Other than that, great article.
You could also add sites that frequently update their contents and don't have an RSS feed.
I have to agree with everything you said. Even though breaking up longer articles may piss off some users, If you can break up the articles into more specific sections, this will maximize your exposure to search engines. I too am annoyed by google's ability to do a search for words inside words. I guess that is what Bing is trying to expose and fix. However when searching for something specific, like how to code something, or why I got this exception in my .NET application, I often find that google is still the best in search.
well its also possible to have just searched for grand central "shad" and with the last part in quotes so then google won't automatically try and correct it.
I just have to say, that I fully agree with everything you said. I'm just very disappointed that once I was done with your article, I proceeded to another article and I was assaulted by the very video ad that you mentioned. I Really wish the administrators of popsci.com would read your article, and actually take it to heart.
no big surprise on the ad related stuff. The telemarketers/junkmailers have hit the web. Do they know that people hate most of this stuff? Sure, but it is probably profitable.
The business model seems to be to find some incredibly cheap method of passing your message to bezillions of consumers. They apparently get enough business from mistakes/unconscious name recognition and the like to keep going.
I think someone mentioned it in the comments in the original article, but it's still something around that really bothers me. The banner ad's that grow. There's a few types of these, the ones that when you mouse over, they grow and overlap things on the page, usually the link I want to click. Others just load small when the page loads, and with no provoking, they grow which moves all the content on the page down the screen so you lose your spot, then you correct it and then it shrinks, so you lose your place again. SO Frustrating!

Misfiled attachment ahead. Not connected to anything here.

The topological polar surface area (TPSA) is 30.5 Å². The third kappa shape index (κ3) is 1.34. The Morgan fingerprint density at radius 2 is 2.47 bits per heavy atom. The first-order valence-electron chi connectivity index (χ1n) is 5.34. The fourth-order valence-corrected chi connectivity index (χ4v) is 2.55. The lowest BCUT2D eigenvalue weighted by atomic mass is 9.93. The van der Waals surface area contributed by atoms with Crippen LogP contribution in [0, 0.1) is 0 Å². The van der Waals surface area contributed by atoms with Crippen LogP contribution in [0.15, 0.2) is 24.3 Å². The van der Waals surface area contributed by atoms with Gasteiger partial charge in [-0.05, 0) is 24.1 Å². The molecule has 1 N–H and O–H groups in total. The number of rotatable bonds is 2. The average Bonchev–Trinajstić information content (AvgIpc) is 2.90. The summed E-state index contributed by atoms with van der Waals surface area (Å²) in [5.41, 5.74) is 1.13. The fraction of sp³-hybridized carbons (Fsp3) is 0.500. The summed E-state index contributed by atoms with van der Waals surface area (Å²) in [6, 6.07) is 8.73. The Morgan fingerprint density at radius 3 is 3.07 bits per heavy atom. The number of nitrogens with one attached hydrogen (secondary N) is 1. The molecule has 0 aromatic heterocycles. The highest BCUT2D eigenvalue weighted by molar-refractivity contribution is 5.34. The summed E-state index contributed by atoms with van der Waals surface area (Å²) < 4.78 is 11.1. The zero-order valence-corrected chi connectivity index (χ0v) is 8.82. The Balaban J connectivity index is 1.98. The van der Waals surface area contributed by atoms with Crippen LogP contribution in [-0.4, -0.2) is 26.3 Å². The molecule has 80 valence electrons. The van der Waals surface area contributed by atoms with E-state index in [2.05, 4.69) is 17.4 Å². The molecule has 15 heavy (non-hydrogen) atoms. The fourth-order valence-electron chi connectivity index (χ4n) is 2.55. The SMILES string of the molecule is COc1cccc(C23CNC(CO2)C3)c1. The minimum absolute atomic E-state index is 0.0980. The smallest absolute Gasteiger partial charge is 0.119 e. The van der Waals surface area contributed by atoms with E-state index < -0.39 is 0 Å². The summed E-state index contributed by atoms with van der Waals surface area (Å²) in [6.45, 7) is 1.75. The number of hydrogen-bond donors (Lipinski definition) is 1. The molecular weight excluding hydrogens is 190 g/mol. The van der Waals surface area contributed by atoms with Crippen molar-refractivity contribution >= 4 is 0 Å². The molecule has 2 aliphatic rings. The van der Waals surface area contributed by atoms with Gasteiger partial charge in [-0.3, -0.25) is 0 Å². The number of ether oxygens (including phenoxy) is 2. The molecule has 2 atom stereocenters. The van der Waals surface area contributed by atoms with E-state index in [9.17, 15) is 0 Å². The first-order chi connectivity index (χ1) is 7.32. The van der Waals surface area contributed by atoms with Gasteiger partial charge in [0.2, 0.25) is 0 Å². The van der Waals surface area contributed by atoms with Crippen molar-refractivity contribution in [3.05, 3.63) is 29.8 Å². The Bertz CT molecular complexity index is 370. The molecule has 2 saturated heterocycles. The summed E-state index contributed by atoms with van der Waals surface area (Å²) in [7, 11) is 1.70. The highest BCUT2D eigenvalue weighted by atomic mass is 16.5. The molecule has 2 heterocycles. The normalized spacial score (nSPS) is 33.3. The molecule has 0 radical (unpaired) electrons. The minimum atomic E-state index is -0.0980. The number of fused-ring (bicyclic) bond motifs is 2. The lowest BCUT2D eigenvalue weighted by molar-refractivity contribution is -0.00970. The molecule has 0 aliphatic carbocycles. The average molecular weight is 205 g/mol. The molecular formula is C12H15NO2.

Here is yet another way of driving traffic away from a search engine: About 2 years back, I was searching on Google to find Tag Heuer "success is a minds game" ads...and guess what, I have been bombarded with spam offers to sell fake Rolexes and Tag Heuers - even today.
Sorry for the double post but,
C'mon with the shad. Google is the best at taking whatever stupid thing you type in, and giving you the results that you're probably looking for. Honestly when you typed grand central shad even I thought you were looking for someone named shad in grand central.
Someone says shad and my first reaction is I think your not speaking english. Then you say shad is a type of fish you want in a restaurant and I get it. And yes someone pointed out above you could put shad in quotes and you won't get results for shade, you could also type in the word fish to give the engine a clue as to what the hell you're talking about.
Anyway 2 great articles on this subject in a row. Its great to see that even though PopSci is in this business, they're even willing to tell their partners when some of these things are out of whack.
Oh and ford2go, the problem with these ads and things that people clearly hate is that they can only be profitable in the short term. Sure an ad company will pay you to have its ads intrude your webpage because it gets a lot of traffic, but look what happens. The site gets less traffic people consumers don't want to see those annoying ad's, that makes ad companies want to pay less because you're getting less traffic, and in the end both parties lose, except the ad companies will find other websites to destroy.
Of course, the next step is to add -shade, and the problem is solved.
I'd like to know what's wrong with capcha. I think it's a neat idea, and I especially like recapcha, which has millions of people helping to put old books on line.
I'd put a couple things at the top of this list: